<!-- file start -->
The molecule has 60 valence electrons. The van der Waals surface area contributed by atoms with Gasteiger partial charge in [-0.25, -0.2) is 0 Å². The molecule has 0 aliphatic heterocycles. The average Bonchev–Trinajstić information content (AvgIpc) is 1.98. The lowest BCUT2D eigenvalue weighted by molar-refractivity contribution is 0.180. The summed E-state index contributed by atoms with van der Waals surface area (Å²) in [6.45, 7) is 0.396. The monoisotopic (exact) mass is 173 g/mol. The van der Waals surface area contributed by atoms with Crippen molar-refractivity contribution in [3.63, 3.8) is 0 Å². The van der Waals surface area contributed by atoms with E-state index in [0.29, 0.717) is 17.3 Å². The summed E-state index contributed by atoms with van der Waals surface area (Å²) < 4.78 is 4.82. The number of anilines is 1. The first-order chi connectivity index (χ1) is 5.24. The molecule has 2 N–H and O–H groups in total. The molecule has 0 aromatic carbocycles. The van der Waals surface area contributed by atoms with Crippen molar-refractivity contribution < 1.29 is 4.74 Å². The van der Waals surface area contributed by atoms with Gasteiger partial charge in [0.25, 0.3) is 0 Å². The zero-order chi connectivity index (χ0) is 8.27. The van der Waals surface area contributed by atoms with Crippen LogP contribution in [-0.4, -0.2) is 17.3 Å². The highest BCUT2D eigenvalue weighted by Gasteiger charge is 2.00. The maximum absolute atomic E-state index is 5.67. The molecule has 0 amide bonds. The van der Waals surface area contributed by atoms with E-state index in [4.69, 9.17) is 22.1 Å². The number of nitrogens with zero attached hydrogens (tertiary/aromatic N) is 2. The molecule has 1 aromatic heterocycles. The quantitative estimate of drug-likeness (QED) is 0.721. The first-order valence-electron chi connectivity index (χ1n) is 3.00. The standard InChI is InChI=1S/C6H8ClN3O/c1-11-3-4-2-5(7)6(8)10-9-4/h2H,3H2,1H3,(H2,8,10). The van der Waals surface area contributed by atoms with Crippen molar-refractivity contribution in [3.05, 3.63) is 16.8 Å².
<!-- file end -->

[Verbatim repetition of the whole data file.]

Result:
The molecule has 60 valence electrons. The van der Waals surface area contributed by atoms with Gasteiger partial charge in [-0.25, -0.2) is 0 Å². The molecule has 0 aliphatic heterocycles. The average Bonchev–Trinajstić information content (AvgIpc) is 1.98. The lowest BCUT2D eigenvalue weighted by molar-refractivity contribution is 0.180. The summed E-state index contributed by atoms with van der Waals surface area (Å²) in [6.45, 7) is 0.396. The monoisotopic (exact) mass is 173 g/mol. The van der Waals surface area contributed by atoms with Crippen molar-refractivity contribution in [3.63, 3.8) is 0 Å². The van der Waals surface area contributed by atoms with E-state index in [0.29, 0.717) is 17.3 Å². The summed E-state index contributed by atoms with van der Waals surface area (Å²) < 4.78 is 4.82. The number of anilines is 1. The first-order chi connectivity index (χ1) is 5.24. The molecule has 2 N–H and O–H groups in total. The molecule has 0 aromatic carbocycles. The van der Waals surface area contributed by atoms with Crippen molar-refractivity contribution < 1.29 is 4.74 Å². The van der Waals surface area contributed by atoms with Gasteiger partial charge in [0.25, 0.3) is 0 Å². The zero-order chi connectivity index (χ0) is 8.27. The van der Waals surface area contributed by atoms with Crippen LogP contribution in [-0.4, -0.2) is 17.3 Å². The highest BCUT2D eigenvalue weighted by Gasteiger charge is 2.00. The maximum absolute atomic E-state index is 5.67. The molecule has 0 amide bonds. The van der Waals surface area contributed by atoms with E-state index in [4.69, 9.17) is 22.1 Å². The number of nitrogens with zero attached hydrogens (tertiary/aromatic N) is 2. The molecule has 1 aromatic heterocycles. The quantitative estimate of drug-likeness (QED) is 0.721. The first-order valence-electron chi connectivity index (χ1n) is 3.00. The standard InChI is InChI=1S/C6H8ClN3O/c1-11-3-4-2-5(7)6(8)10-9-4/h2H,3H2,1H3,(H2,8,10). The van der Waals surface area contributed by atoms with Crippen molar-refractivity contribution in [3.05, 3.63) is 16.8 Å².